Fairfax surpasses Montgomery as large district with best graduation rate -- Gazette.Net


Montgomery County Public Schools no longer has the highest graduation rate of the 50 largest school districts in the United States.

Fairfax County Public Schools now tops the list with a graduation rate of 85 percent, while Montgomery and Baltimore counties are tied for second with an 84 percent graduation rate, according to the 2013 Diploma Counts report by Education Week released Thursday.

The report compares the latest graduation data available — 2010 — from high schools nationwide, as reported by the federal government in the National Center for Education Statistics.

Montgomery County has topped the list for the last four years.

Montgomery’s Superintendent Joshua P. Starr wrote in a press release that it is disappointing that the school system is no longer first on the list, but he is pleased it is among the nation’s highest performing large districts.

He said the data will be used to “inform conversations about how we serve and support students and improve teaching and learning.”

For Fairfax County Public Schools, the report is a reflection of the support and direction teachers provide students, according to Fairfax County School Board chairman Ilryong Moon.

Fairfax has has remained committed to student achievement despite challenges such as growing enrollment, changing educational expectations and diminishing resources, Moon wrote in a statement.

“While I am grateful to know that FCPS has the highest graduation rate, we still have more work to do and we can do better,” Moon wrote.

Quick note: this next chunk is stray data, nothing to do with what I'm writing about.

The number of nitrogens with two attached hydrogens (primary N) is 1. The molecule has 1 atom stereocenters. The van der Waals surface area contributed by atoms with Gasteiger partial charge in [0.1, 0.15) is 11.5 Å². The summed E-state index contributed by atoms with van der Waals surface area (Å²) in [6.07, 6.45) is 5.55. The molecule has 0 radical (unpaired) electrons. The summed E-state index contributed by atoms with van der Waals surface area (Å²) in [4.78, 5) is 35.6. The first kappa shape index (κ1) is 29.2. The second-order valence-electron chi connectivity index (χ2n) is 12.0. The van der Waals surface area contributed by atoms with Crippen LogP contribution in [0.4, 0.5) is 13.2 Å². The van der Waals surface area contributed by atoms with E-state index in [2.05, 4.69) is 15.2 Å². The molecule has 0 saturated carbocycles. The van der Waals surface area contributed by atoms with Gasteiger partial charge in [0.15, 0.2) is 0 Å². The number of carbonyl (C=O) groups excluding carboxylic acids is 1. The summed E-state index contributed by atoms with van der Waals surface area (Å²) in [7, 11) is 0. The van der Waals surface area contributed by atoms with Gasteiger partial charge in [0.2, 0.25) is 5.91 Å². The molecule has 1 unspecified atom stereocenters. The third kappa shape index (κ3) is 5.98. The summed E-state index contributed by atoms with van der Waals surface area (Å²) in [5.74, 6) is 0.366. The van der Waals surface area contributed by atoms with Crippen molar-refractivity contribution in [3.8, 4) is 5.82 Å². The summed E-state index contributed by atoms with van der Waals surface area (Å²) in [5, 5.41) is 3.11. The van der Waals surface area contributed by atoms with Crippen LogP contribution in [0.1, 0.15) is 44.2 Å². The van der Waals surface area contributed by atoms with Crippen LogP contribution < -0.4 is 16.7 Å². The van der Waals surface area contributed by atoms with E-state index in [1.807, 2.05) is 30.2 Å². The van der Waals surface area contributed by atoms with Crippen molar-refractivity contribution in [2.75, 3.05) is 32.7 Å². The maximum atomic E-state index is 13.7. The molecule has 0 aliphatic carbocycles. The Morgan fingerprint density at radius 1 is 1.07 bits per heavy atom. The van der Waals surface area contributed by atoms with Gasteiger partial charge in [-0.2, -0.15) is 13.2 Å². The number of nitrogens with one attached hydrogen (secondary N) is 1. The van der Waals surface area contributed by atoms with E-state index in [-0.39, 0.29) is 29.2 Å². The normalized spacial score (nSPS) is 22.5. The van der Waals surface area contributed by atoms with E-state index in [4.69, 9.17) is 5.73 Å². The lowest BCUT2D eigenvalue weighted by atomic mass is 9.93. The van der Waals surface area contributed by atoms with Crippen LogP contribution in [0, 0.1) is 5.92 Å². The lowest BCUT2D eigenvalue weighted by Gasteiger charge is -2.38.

Out of the 50 largest districts in the U.S., Montgomery and Anne Arundel county’s public school systems have the highest “expected” graduation rate, at 80 percent, according to the new report.

Fairfax’s expected rate is 76 percent; Baltimore’s is 74 percent.

The expected rate is calculated by Education Week using ten variables that have been found to influence graduation rates, such as the size of the district and its schools, socioeconomic data, per-pupil funding and student-teacher ratio, according to Christopher Swanson, vice president of Editorial Projects in Education, the nonprofit branch of Education Week.

Montgomery and Anne Arundel may have a higher expected rate because of how they are in a better position, with higher per-pupil funding and lower poverty rate, Swanson said.

This rating was created in order to show why some districts may have lower graduation rates than others, he said.

For example, Chicago Public Schools’ expected graduation rate in 2012 was 50 percent; their graduation rate was calculated at 75 percent.

States use different methods to determine their districts’ graduation rates. Education Week uses its own methodology using data from the National Center for Education Statistics, so that states can all be compared. Maryland had calculated Montgomery’s 2010 graduation rate at 86.15 percent and Virginia had calculated Fairfax’s rate at 91.2 percent. Those rates cannot be compared.